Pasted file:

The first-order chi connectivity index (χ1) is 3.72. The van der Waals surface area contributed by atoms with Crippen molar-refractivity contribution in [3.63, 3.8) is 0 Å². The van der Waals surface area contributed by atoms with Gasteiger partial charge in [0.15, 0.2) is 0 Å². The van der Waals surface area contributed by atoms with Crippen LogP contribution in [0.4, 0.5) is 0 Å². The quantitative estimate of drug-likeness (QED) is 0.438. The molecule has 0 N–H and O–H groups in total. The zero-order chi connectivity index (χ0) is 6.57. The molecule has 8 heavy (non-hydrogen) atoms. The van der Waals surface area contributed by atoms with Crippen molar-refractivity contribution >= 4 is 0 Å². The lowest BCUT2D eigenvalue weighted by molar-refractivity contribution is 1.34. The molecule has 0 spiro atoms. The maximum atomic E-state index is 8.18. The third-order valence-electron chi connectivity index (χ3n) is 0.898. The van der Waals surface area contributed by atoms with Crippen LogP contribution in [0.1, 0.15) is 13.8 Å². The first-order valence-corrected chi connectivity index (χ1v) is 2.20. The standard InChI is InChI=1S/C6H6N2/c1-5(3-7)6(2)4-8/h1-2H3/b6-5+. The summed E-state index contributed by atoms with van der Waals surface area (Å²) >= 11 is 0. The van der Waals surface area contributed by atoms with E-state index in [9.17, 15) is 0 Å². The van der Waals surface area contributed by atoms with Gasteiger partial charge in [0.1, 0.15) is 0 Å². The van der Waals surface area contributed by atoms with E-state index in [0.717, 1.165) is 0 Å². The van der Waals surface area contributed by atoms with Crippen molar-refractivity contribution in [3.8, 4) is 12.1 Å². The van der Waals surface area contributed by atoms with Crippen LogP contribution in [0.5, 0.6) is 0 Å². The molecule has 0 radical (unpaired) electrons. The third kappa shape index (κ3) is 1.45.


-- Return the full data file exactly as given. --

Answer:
The first-order chi connectivity index (χ1) is 3.72. The van der Waals surface area contributed by atoms with Crippen molar-refractivity contribution in [3.63, 3.8) is 0 Å². The van der Waals surface area contributed by atoms with Gasteiger partial charge in [0.15, 0.2) is 0 Å². The van der Waals surface area contributed by atoms with Crippen LogP contribution in [0.4, 0.5) is 0 Å². The quantitative estimate of drug-likeness (QED) is 0.438. The molecule has 0 N–H and O–H groups in total. The zero-order chi connectivity index (χ0) is 6.57. The molecule has 8 heavy (non-hydrogen) atoms. The van der Waals surface area contributed by atoms with Crippen molar-refractivity contribution >= 4 is 0 Å². The lowest BCUT2D eigenvalue weighted by molar-refractivity contribution is 1.34. The molecule has 0 spiro atoms. The maximum atomic E-state index is 8.18. The third-order valence-electron chi connectivity index (χ3n) is 0.898. The van der Waals surface area contributed by atoms with Crippen LogP contribution in [0.1, 0.15) is 13.8 Å². The first-order valence-corrected chi connectivity index (χ1v) is 2.20. The standard InChI is InChI=1S/C6H6N2/c1-5(3-7)6(2)4-8/h1-2H3/b6-5+. The summed E-state index contributed by atoms with van der Waals surface area (Å²) >= 11 is 0. The van der Waals surface area contributed by atoms with E-state index in [9.17, 15) is 0 Å². The van der Waals surface area contributed by atoms with Gasteiger partial charge in [0.1, 0.15) is 0 Å². The van der Waals surface area contributed by atoms with E-state index in [0.717, 1.165) is 0 Å². The van der Waals surface area contributed by atoms with Crippen molar-refractivity contribution in [3.8, 4) is 12.1 Å². The van der Waals surface area contributed by atoms with Crippen LogP contribution in [0.5, 0.6) is 0 Å². The molecule has 0 radical (unpaired) electrons. The third kappa shape index (κ3) is 1.45.